The Connecticut Supreme Court has agreed to hear a direct appeal by families of victims of the Sandy Hook Elementary School shooting, whose lawsuit against makers and sellers of the assault rifle used in the 2012 attack was dismissed in October.
Connecticut's highest court on Tuesday said it would consider whether families of nine victims, plus one survivor, can recover damages from Remington Outdoor Co and others over the gunman's use of a Bushmaster AR-15 rifle in the attack in Newtown, Connecticut, which killed 20 students and six staffers.
The court's decision to take the case, just two weeks after the families requested it, was announced on Thursday in a statement from the families' lawyers.
Other defendants include the gun's distributor, and the gun shop where Adam Lanza's mother Nancy had bought the AR-15.
A state superior court judge in Bridgeport, Barbara Bellis, had dismissed the case on Oct. 14, saying gun makers had "broad immunity" under federal law from claims that the military-style AR-15 should not be marketed to civilians.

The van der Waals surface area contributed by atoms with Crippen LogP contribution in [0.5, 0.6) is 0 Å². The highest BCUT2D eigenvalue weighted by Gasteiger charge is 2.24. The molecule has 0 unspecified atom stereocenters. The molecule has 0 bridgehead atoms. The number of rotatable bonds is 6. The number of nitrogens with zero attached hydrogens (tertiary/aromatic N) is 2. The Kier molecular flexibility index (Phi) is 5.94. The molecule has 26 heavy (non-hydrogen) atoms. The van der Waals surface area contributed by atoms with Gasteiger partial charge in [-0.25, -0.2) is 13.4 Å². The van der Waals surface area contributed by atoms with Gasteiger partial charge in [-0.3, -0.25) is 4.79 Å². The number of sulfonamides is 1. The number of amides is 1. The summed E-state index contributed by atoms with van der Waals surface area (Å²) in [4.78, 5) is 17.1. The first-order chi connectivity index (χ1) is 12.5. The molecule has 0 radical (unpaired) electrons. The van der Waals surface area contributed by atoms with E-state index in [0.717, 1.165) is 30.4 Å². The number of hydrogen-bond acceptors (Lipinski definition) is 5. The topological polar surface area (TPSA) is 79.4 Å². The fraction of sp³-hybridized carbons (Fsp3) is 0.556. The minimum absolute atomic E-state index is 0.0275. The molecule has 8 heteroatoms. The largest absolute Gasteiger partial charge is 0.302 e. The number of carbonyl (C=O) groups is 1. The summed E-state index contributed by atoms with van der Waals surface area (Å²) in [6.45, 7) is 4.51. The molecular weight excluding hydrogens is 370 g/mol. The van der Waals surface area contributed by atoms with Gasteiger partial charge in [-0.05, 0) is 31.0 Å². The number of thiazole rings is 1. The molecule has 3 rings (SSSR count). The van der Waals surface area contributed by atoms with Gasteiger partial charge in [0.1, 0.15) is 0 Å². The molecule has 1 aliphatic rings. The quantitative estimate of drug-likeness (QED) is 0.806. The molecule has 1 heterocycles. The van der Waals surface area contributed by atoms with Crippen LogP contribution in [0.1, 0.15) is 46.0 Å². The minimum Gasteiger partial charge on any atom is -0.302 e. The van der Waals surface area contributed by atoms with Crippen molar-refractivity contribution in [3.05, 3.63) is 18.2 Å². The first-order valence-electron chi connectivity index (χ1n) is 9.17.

While the quick appeal does not foreshadow the outcome, it lets the families bypass a state appellate court, saving several months of litigation. Oral arguments have not been scheduled.
"This case raises critical questions about reasonableness and accountability" in the sale of assault rifles, Katie Mesner-Hage, a lawyer for the families, said in a statement.
Lawyers for Remington did not immediately respond to requests for comment. The families lawyers' did not immediately respond to similar requests.
Bellis had ruled that the 2005 Protection of Lawful Commerce in Arms Act shielded the defendants from liability.
The families say a state law, the Connecticut Unfair Trade Practices Act, justifies liability for the aggressive marketing of the Bushmaster to the public.
Assault rifles have been used in several mass U.S. shootings, including a June attack on a gay nightclub in Orlando, Florida, where 49 people died.
Adam Lanza, 20, began his attack by shooting his mother to death at home, and ended it by committing suicide as he heard police sirens approach.
(Reporting by Jonathan Stempel in New York; Editing by Dan Grebler)